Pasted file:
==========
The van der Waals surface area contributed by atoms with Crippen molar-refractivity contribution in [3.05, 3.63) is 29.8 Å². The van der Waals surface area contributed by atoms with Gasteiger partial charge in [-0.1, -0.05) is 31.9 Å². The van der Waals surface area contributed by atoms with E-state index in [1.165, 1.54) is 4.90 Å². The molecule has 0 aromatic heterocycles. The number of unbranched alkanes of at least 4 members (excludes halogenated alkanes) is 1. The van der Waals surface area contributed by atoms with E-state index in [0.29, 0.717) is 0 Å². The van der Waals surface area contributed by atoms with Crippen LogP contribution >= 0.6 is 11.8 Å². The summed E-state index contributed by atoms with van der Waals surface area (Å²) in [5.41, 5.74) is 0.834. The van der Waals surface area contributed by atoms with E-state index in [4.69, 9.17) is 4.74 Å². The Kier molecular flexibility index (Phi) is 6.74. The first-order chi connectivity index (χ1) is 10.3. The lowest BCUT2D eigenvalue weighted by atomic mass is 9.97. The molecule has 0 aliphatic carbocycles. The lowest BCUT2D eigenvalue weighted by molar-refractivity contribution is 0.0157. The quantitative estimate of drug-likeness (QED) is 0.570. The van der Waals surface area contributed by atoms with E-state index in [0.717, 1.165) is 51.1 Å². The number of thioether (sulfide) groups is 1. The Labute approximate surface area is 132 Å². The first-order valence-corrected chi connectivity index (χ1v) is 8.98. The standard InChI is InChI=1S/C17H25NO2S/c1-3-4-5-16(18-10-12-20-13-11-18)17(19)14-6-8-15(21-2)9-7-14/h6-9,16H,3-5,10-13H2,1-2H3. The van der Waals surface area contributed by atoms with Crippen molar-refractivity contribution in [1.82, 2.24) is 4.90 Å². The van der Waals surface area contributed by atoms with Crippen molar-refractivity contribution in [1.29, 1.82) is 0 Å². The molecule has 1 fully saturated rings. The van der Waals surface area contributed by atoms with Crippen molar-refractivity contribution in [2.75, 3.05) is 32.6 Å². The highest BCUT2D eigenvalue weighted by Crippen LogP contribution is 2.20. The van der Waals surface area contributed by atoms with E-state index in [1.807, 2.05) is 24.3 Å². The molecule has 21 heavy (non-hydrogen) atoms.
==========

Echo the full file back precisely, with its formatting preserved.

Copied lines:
The van der Waals surface area contributed by atoms with Crippen molar-refractivity contribution in [3.05, 3.63) is 29.8 Å². The van der Waals surface area contributed by atoms with Gasteiger partial charge in [-0.1, -0.05) is 31.9 Å². The van der Waals surface area contributed by atoms with E-state index in [1.165, 1.54) is 4.90 Å². The molecule has 0 aromatic heterocycles. The number of unbranched alkanes of at least 4 members (excludes halogenated alkanes) is 1. The van der Waals surface area contributed by atoms with E-state index in [0.29, 0.717) is 0 Å². The van der Waals surface area contributed by atoms with Crippen LogP contribution >= 0.6 is 11.8 Å². The summed E-state index contributed by atoms with van der Waals surface area (Å²) in [5.41, 5.74) is 0.834. The van der Waals surface area contributed by atoms with E-state index in [4.69, 9.17) is 4.74 Å². The Kier molecular flexibility index (Phi) is 6.74. The first-order chi connectivity index (χ1) is 10.3. The lowest BCUT2D eigenvalue weighted by atomic mass is 9.97. The molecule has 0 aliphatic carbocycles. The lowest BCUT2D eigenvalue weighted by molar-refractivity contribution is 0.0157. The quantitative estimate of drug-likeness (QED) is 0.570. The van der Waals surface area contributed by atoms with E-state index in [0.717, 1.165) is 51.1 Å². The number of thioether (sulfide) groups is 1. The Labute approximate surface area is 132 Å². The first-order valence-corrected chi connectivity index (χ1v) is 8.98. The standard InChI is InChI=1S/C17H25NO2S/c1-3-4-5-16(18-10-12-20-13-11-18)17(19)14-6-8-15(21-2)9-7-14/h6-9,16H,3-5,10-13H2,1-2H3. The van der Waals surface area contributed by atoms with Crippen molar-refractivity contribution in [1.82, 2.24) is 4.90 Å². The van der Waals surface area contributed by atoms with Crippen molar-refractivity contribution in [1.29, 1.82) is 0 Å². The molecule has 1 fully saturated rings. The van der Waals surface area contributed by atoms with Crippen molar-refractivity contribution in [2.75, 3.05) is 32.6 Å². The highest BCUT2D eigenvalue weighted by Crippen LogP contribution is 2.20. The van der Waals surface area contributed by atoms with E-state index in [1.807, 2.05) is 24.3 Å². The molecule has 21 heavy (non-hydrogen) atoms.